I'm checking City News Service, the local catch-all news wire, from home over coffee this morning, and I see some shootings have gone missing.
The wire service reports that there were six or seven shooting victims throughout Los Angeles County on Saturday night, two of whom died. I know of at least two others—unrecorded even by City News, the first and most comprehensive tier of local media in Los Angeles. I know, because I went to the scene of one of them just after midnight last night, at Jefferson Boulevard and Seventh Avenue. By the time I arrived, the victim, a Latino, had been taken to a hospital, and a group of half a dozen officers, standing around on the sidewalk in the dark, had just arrested a sweaty drunk threatening to disrupt the crime scene.
A sergeant there told me it had been the second shooting that night in the Southwest division: Earlier, two teenage girls had been shot in the legs on Adams Boulevard, not far away. But on City News, I see that neither one of these shootings has been reported.
I have been trying to keep track of injury shootings and homicides in recent weeks, but it is harder than I'd thought. I don't aim to cover them all, since there is no room in the newspaper for all the people killed, let alone hurt. I simply wanted to get my own picture of the frequency of attacks. But it has been disconcerting to see how much violence goes completely unreported.
Police, paramedics, and residents in South Los Angeles often fault the media's apparent indifference to crime here. It's a fair point.
But it is also true that getting accurate information is difficult, even if one tries. You can't go to all the shootings. City News does not capture everything, nor does the LAPD's internal press relations unit—although they make a dogged effort, churning out releases on murders that no media outlet follows. Even police supervisors sometimes do not know about everything that occurs during their shifts. And the kind of old-style police reporting I used to do—going to police stations and flipping through logs—has been ruled out by recent court decisions and tighter limits on the press.
To get more immediate information, I work from the LAPD's 77th Street police station, which covers the area once called South Central Los Angeles (local politicians have recently sought to end use of this name due to its stigma). The station is one of four south of the Santa Monica Freeway, which divides the city north from south like a belt across its midsection. Watts, Compton, and Inglewood are border areas.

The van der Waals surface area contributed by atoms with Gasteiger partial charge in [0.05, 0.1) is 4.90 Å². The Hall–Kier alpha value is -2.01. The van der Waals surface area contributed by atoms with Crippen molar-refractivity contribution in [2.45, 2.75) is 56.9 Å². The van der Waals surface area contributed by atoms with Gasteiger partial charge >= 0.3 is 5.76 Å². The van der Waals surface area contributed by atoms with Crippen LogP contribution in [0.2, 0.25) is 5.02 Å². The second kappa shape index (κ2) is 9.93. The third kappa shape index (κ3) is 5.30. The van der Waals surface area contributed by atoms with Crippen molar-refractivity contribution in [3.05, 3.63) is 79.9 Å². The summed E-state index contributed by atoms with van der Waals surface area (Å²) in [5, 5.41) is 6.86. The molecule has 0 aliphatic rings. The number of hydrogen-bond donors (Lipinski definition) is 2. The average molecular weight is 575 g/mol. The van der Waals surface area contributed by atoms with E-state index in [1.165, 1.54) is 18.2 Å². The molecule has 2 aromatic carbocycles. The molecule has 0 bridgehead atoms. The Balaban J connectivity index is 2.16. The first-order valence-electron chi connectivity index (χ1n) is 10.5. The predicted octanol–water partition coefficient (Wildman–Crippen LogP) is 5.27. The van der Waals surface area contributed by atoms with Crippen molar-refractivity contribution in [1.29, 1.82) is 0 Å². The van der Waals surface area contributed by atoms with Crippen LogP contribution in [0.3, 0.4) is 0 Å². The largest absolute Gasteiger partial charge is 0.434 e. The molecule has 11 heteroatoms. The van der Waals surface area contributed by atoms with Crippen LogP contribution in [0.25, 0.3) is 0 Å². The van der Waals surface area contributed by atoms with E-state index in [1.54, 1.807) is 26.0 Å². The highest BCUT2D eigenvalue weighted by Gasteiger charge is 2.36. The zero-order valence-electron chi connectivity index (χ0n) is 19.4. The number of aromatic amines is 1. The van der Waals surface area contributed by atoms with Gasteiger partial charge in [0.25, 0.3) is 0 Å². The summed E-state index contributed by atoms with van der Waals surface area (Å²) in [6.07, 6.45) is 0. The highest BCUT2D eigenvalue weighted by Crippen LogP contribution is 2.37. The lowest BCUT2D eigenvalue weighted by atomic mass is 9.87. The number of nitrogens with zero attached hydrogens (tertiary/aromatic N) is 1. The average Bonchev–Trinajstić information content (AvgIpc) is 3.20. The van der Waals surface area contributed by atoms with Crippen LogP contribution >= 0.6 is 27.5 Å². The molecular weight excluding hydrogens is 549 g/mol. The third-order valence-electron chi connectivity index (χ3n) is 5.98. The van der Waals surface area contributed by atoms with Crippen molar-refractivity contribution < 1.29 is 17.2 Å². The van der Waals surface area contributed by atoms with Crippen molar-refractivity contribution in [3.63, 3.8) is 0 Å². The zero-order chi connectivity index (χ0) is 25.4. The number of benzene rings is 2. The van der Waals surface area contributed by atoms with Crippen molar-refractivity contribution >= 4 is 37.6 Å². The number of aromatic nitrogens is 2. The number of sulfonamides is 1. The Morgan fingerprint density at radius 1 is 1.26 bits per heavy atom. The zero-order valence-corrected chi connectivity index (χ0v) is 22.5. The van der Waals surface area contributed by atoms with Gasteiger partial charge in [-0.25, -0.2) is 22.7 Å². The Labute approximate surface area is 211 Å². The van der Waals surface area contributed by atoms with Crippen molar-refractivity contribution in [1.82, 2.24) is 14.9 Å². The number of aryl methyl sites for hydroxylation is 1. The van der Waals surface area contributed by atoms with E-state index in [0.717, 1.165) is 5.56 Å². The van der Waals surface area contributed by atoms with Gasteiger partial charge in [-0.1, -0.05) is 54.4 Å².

I am headed to the station today to arrange a ride-along for tonight. The watch commander's office is downstairs, a windowless room that's nearly always packed with people. There is a framed picture there of the actors from Adam 12, a signed portrait of Ronald Reagan, boxes of candy for sale, and a paper Halloween bat hanging from the ceiling. Medals and trophies for achievements in bench-pressing line every available surface. The 77th and Southeast divisions, home to the toughest crime, also have the toughest-looking cops: The two divisions always lead LAPD competitions in weight-lifting.
A 56-year-old lieutenant I know here is, as always, on duty. I can't figure out his hours because he seems to work them all. Someone has fetched him takeout from McDonald's; it sits on his desk untouched as he rifles through reports, the grease soaking through the paper bag.
My ride-along is uneventful—or rather, eventful, but only in the grueling, relentlessly depressing manner of much police work. The female sergeant I am with, a mother of four, has an upbeat, businesslike demeanor. We go to a domestic violence dispute in Newton division just north of 77th. A woman is on the sidewalk clutching a toddler, talking angrily into a cell phone. The family is black, living in a neighborhood with almost no black families left: Latino children gawk from across the street. There are industrial sites jammed amid the houses. Guard dogs next door keep up a ceaseless racket.
The specifics of the dispute are byzantine, and there is much "loud-talking" and profanity. However, one protagonist stands out: the couple's 11-year-old son, his face a sullen, tear-streaked mask of anger. The boy quietly tells the police that his father is the better caretaker, the mother has a drug problem; he says he wants to stay out of gangs and begs to be placed with his grandmother.
The mother rails; her clothes and hair are in disarray, and she is behaving somewhat erratically. The boy stomps away from her, his thin shoulders tense as iron. The situation is made more complex by the cops' suspicion that the woman has lied, and that the father has committed no crime. But under domestic violence laws, they must arrest him and let her take the kids. So, the distraught boy is packed into the back seat, and the mother drives off to a shelter.
A minute later, the grandmother pulls to the curb—gracious, neat, well-dressed, anxiously looking for her grandson.
The sergeant leaves unhappy. The image of this boy is eating at her.
She refers back to it all evening. She transferred recently from one of the city's safest divisions, in the San Fernando Valley. Over Chinese fast food later, she speculates about what will happen to this boy, then says, "Before I came here, I never believed that people's choices were dictated by their environment. South Los Angeles has changed me," she says. "I no longer think everyone has choices."